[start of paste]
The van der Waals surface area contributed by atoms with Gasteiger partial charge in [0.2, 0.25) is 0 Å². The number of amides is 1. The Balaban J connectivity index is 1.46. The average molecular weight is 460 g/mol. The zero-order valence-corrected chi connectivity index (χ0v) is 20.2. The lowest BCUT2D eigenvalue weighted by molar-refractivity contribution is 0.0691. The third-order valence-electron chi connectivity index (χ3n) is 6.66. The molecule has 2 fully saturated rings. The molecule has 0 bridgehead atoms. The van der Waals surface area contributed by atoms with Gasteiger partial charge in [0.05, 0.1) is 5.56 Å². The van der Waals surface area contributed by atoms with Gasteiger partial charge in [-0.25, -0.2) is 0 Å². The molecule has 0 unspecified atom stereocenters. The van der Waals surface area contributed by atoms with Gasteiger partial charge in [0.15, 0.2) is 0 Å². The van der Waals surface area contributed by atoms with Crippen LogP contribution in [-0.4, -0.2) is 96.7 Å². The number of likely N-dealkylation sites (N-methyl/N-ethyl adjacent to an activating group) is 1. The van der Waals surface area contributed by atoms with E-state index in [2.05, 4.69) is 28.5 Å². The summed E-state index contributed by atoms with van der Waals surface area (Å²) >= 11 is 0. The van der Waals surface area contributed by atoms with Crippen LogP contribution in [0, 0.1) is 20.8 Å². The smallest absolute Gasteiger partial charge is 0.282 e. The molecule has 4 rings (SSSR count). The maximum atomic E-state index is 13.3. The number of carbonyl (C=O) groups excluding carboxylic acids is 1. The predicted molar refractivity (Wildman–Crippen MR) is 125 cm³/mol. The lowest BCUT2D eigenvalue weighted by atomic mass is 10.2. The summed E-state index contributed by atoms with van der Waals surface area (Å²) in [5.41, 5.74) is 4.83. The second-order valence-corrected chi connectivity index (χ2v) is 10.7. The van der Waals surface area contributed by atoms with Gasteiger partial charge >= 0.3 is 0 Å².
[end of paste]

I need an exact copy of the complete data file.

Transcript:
The van der Waals surface area contributed by atoms with Gasteiger partial charge in [0.2, 0.25) is 0 Å². The number of amides is 1. The Balaban J connectivity index is 1.46. The average molecular weight is 460 g/mol. The zero-order valence-corrected chi connectivity index (χ0v) is 20.2. The lowest BCUT2D eigenvalue weighted by molar-refractivity contribution is 0.0691. The third-order valence-electron chi connectivity index (χ3n) is 6.66. The molecule has 2 fully saturated rings. The molecule has 0 bridgehead atoms. The van der Waals surface area contributed by atoms with Gasteiger partial charge in [0.05, 0.1) is 5.56 Å². The van der Waals surface area contributed by atoms with Gasteiger partial charge in [-0.25, -0.2) is 0 Å². The molecule has 0 unspecified atom stereocenters. The van der Waals surface area contributed by atoms with Gasteiger partial charge in [0.15, 0.2) is 0 Å². The van der Waals surface area contributed by atoms with Crippen LogP contribution in [-0.4, -0.2) is 96.7 Å². The number of likely N-dealkylation sites (N-methyl/N-ethyl adjacent to an activating group) is 1. The van der Waals surface area contributed by atoms with E-state index in [2.05, 4.69) is 28.5 Å². The summed E-state index contributed by atoms with van der Waals surface area (Å²) >= 11 is 0. The van der Waals surface area contributed by atoms with Crippen LogP contribution in [0, 0.1) is 20.8 Å². The smallest absolute Gasteiger partial charge is 0.282 e. The molecule has 4 rings (SSSR count). The maximum atomic E-state index is 13.3. The number of carbonyl (C=O) groups excluding carboxylic acids is 1. The predicted molar refractivity (Wildman–Crippen MR) is 125 cm³/mol. The lowest BCUT2D eigenvalue weighted by atomic mass is 10.2. The summed E-state index contributed by atoms with van der Waals surface area (Å²) in [5.41, 5.74) is 4.83. The second-order valence-corrected chi connectivity index (χ2v) is 10.7. The van der Waals surface area contributed by atoms with Gasteiger partial charge >= 0.3 is 0 Å².